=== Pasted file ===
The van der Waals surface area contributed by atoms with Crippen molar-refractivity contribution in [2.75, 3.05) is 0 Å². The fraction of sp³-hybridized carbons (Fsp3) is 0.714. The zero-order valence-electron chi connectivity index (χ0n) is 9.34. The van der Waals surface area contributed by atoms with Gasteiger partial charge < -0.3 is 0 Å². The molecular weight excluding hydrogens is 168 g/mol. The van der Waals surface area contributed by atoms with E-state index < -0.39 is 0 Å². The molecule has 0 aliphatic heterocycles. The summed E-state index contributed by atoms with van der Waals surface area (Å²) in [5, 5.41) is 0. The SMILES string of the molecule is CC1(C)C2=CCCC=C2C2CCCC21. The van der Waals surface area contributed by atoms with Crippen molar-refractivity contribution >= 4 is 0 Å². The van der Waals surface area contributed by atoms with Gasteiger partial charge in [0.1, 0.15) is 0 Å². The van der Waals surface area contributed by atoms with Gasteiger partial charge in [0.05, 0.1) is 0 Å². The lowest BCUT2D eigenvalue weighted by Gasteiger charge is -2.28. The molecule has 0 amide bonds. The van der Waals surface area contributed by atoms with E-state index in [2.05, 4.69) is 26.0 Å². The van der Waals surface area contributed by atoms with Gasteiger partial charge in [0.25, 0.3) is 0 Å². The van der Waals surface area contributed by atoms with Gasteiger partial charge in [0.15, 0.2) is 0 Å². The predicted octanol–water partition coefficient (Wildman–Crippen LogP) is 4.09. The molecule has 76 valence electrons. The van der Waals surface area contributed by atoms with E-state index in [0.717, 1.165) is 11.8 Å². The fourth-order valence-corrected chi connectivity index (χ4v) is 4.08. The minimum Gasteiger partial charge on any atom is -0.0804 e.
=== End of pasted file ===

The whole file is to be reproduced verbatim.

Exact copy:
The van der Waals surface area contributed by atoms with Crippen molar-refractivity contribution in [2.75, 3.05) is 0 Å². The fraction of sp³-hybridized carbons (Fsp3) is 0.714. The zero-order valence-electron chi connectivity index (χ0n) is 9.34. The van der Waals surface area contributed by atoms with Gasteiger partial charge < -0.3 is 0 Å². The molecular weight excluding hydrogens is 168 g/mol. The van der Waals surface area contributed by atoms with E-state index < -0.39 is 0 Å². The molecule has 0 aliphatic heterocycles. The summed E-state index contributed by atoms with van der Waals surface area (Å²) in [5, 5.41) is 0. The SMILES string of the molecule is CC1(C)C2=CCCC=C2C2CCCC21. The van der Waals surface area contributed by atoms with Crippen molar-refractivity contribution >= 4 is 0 Å². The van der Waals surface area contributed by atoms with Gasteiger partial charge in [0.1, 0.15) is 0 Å². The van der Waals surface area contributed by atoms with Gasteiger partial charge in [0.05, 0.1) is 0 Å². The lowest BCUT2D eigenvalue weighted by Gasteiger charge is -2.28. The molecule has 0 amide bonds. The van der Waals surface area contributed by atoms with E-state index in [2.05, 4.69) is 26.0 Å². The van der Waals surface area contributed by atoms with Gasteiger partial charge in [0.25, 0.3) is 0 Å². The van der Waals surface area contributed by atoms with Gasteiger partial charge in [0.15, 0.2) is 0 Å². The predicted octanol–water partition coefficient (Wildman–Crippen LogP) is 4.09. The molecule has 76 valence electrons. The van der Waals surface area contributed by atoms with E-state index in [0.717, 1.165) is 11.8 Å². The fourth-order valence-corrected chi connectivity index (χ4v) is 4.08. The minimum Gasteiger partial charge on any atom is -0.0804 e.